English teachers Javier and Vanni transferred involuntarily

English+teachers+Javier+and+Vanni+transferred+involuntarily

Akshay Agrawal

Class of 2011 alumni Kasia Gawlas and Karina Fathi speak with English teacher Robert Javier on June 9, the day of graduation. Gawlas, an administrator of the Facebook group “Save Robert Javier and Debbie Vanni!”, helped coordinate students’ dissenting response to the transfers. Photo by Kevin Tsukii.
Class of 2011 alumni Kasia Gawlas and Karina Fathi speak with English teacher Robert Javier on June 9, the day of graduation. Gawlas, an administrator of the Facebook group “Save Robert Javier and Debbie Vanni!”, helped coordinate students’ dissenting response to the transfers. Photo by Kevin Tsukii.

English teachers Robert Javier and Debbie Vannihave been involuntarily transferred to Fremont High School and Homestead High School, respectively, next school year.They were notified in separate meetings with Principal April Scott and FUHSD Director of Human Resources Tom Avvakumovits on June 3.

“English Department is not a conducive learning environment”

Both teachers received letters about the transfer. In the letter addressed to Vanni, Avvakumovits wrote that the transfer was “in no way to be intended as a disciplinary action against [Vanni];” rather, the reason for the transfer stemmed from FUHSD’s conclusion that “the English Department [at MVHS] is not a conducive educational environment and that it had a negative impact on the educational environment at the school and on the welfare of the employees in the department.”

Javier and Vanni, who have been at MVHS for 16 years and 22 years respectively, noted that communication issues may have resulted in what Vanni described as an “intense” February meeting with the English department, MVHS administration, and a Fremont Education Association representative.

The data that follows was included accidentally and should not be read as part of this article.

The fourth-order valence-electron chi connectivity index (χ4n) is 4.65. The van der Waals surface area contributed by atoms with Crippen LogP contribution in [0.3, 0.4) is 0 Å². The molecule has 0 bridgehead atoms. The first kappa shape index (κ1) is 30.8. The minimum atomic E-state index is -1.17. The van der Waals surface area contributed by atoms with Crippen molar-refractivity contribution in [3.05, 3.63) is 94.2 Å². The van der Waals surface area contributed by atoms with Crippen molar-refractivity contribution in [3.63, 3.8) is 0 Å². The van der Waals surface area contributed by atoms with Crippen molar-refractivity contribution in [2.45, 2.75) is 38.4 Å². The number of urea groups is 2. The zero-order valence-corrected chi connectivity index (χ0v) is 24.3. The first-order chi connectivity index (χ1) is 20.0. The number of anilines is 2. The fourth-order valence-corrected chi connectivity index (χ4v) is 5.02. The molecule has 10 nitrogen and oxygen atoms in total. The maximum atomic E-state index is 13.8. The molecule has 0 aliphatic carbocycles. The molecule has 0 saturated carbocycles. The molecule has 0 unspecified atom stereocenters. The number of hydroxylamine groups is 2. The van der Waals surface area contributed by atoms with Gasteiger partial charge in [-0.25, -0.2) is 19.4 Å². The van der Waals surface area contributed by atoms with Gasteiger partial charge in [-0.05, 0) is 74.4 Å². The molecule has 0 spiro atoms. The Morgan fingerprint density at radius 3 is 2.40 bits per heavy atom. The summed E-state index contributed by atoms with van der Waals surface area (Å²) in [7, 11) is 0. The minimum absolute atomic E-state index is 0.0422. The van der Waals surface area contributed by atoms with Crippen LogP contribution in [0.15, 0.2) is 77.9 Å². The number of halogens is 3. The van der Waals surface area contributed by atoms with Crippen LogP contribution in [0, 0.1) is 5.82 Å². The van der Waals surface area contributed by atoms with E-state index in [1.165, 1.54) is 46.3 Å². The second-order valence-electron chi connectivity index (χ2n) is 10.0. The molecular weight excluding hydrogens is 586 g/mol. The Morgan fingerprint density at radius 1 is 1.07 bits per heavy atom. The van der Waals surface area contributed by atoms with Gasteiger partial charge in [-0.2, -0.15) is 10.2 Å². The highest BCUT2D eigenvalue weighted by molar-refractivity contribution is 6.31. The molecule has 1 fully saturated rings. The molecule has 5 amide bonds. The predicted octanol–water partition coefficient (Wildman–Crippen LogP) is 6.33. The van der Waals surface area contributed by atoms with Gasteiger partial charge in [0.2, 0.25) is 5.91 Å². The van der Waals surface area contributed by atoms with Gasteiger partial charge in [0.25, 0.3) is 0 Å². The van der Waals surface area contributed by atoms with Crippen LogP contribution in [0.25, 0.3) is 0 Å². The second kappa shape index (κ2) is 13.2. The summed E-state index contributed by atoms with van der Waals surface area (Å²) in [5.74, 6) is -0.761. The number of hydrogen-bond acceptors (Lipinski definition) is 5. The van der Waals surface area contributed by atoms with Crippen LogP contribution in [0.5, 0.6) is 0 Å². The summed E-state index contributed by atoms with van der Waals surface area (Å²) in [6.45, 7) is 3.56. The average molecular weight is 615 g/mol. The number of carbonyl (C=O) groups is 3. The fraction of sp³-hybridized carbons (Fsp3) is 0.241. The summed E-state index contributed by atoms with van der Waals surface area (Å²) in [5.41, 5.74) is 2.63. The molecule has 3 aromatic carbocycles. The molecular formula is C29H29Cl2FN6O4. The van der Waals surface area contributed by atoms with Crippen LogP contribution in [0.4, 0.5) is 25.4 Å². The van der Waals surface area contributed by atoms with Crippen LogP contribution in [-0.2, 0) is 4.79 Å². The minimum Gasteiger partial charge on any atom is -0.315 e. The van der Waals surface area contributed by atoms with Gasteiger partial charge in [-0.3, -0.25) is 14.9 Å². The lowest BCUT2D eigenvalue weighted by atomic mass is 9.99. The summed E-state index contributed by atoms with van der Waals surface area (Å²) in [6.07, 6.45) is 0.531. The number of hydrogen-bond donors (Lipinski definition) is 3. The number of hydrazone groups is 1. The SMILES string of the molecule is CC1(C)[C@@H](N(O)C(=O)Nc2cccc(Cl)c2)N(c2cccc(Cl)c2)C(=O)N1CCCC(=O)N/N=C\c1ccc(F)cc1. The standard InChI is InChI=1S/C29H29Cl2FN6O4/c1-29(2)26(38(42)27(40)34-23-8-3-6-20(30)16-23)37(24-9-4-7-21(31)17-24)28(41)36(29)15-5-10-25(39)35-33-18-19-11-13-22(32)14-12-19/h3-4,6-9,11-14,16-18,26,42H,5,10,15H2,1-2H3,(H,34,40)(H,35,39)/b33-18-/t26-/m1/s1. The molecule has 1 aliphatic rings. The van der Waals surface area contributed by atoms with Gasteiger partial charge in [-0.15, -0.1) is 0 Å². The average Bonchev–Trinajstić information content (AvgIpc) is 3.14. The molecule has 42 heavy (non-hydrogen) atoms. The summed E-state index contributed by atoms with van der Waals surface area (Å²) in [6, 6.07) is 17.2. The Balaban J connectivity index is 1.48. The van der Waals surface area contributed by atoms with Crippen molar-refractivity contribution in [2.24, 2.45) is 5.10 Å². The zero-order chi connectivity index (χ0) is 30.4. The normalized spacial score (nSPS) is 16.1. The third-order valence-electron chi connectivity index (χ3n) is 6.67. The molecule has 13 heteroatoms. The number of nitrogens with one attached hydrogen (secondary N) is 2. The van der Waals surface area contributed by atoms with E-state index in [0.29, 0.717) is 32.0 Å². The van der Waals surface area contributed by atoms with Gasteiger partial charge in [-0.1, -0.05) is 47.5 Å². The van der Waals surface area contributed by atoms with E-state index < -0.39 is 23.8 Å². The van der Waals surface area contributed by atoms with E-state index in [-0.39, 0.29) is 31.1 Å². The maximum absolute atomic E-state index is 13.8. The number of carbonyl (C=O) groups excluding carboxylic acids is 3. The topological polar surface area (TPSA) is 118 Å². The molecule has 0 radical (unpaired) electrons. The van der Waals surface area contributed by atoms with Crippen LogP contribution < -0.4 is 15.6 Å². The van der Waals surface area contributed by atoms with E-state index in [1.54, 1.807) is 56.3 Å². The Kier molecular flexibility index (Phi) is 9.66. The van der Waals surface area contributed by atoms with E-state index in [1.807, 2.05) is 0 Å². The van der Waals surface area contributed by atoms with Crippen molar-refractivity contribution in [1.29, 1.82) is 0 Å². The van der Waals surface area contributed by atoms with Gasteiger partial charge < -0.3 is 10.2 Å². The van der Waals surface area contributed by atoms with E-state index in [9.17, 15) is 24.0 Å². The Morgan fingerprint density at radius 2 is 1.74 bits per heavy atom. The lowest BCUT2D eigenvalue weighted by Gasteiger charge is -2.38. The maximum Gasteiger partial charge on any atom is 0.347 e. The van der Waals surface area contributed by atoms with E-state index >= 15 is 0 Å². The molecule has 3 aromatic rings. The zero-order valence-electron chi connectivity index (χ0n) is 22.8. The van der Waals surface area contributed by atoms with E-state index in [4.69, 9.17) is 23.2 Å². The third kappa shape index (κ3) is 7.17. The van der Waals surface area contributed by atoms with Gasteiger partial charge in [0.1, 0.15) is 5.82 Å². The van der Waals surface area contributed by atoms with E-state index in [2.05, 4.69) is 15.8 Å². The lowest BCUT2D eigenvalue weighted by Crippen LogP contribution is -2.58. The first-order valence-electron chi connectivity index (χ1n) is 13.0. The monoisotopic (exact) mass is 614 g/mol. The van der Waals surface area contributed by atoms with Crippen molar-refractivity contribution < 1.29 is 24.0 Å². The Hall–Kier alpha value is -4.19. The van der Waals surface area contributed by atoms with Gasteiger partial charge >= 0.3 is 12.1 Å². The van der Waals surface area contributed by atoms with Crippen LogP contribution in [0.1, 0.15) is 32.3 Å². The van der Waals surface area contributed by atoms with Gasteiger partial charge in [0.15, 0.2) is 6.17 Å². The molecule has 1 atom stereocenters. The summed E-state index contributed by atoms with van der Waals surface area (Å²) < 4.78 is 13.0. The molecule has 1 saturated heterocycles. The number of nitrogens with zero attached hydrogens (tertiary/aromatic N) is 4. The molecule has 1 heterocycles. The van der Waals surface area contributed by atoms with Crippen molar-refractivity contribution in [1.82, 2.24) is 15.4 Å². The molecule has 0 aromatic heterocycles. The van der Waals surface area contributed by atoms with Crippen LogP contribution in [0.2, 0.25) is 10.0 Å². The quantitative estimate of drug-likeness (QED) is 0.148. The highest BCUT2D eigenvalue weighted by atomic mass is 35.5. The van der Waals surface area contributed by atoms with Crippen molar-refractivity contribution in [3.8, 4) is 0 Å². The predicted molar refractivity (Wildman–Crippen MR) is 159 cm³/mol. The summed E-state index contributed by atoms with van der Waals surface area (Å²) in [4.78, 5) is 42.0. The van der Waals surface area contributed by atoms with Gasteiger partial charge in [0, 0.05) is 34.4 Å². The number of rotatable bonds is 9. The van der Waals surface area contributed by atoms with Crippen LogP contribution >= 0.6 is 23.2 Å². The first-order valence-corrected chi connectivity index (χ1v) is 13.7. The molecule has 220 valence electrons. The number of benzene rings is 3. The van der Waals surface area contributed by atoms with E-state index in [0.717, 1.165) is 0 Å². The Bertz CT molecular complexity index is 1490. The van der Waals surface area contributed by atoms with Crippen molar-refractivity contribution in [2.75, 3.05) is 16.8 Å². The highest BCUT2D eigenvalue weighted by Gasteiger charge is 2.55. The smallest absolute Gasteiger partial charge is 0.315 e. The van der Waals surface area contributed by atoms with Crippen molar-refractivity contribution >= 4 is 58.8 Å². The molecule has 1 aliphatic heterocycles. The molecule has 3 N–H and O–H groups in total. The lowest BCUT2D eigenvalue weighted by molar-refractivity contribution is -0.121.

“[It] was one particular meeting where things became very vocal. It stemmed from frustration… I felt that I was not getting the information I needed,” Vanni said. “I was department chair, a lot of teachers were coming to me and were saying, ‘What’s going on?’ And so when an administrator came to our meeting, that person was confronted and asked [why the department wasn’t being informed].”

Javier noted that although he was involved in the meeting, administration did not communicate any dissatisfaction with him after February. Both Avvakumovits and administration declined to comment, stating that the transfers were a personnel issue, as outlined in the Collective Bargaining Agreement between the Board of Trustees of FUHSD and the FEA.

“Where we’re at right now does come as a surprise,” Javier said in reference to his transfer to FHS. “I was never, ever talked to regarding my professionalism or behavior with colleagues or students. To my knowledge, I’ve been doing my job this entire time.”


“The English Department at [MVHS] is not a conducive educational environment [and has] had a negative impact on the educational environment at the school and on the welfare of the employees in the department,” Avvakumovits wrote.


Though she addressed the issue with her students in her classes, English teacher Mikki McMillion, among others in the English department, declined to comment for this story, stating that she felt it was an unsafe environment to talk about the situation.

The student response: virtual organization

“The fact that someone can be moved after 22 years is a little bit fearful,” Vanni said. “[But] big sweeping changes in the world come when people are not afraid and they take chances… this is what I teach [students] in my class—speak your piece.”

Javier and Vanni’s transfers have indeed sparked a vocal response from many students aiming to express their disapproval of the teachers’ departures—over 350 students have joined a Facebook group titled “Keep Robert Javier and Debbie Vanni!” The group’s administrators are class of 2011 alumni Alex Bagdasarian, Allison Sanders, Jonathan Yee, Sean Hughes Yash Chitneni, and  Kasia Gawlas, who all grew close to either Javier or Vanni during high school.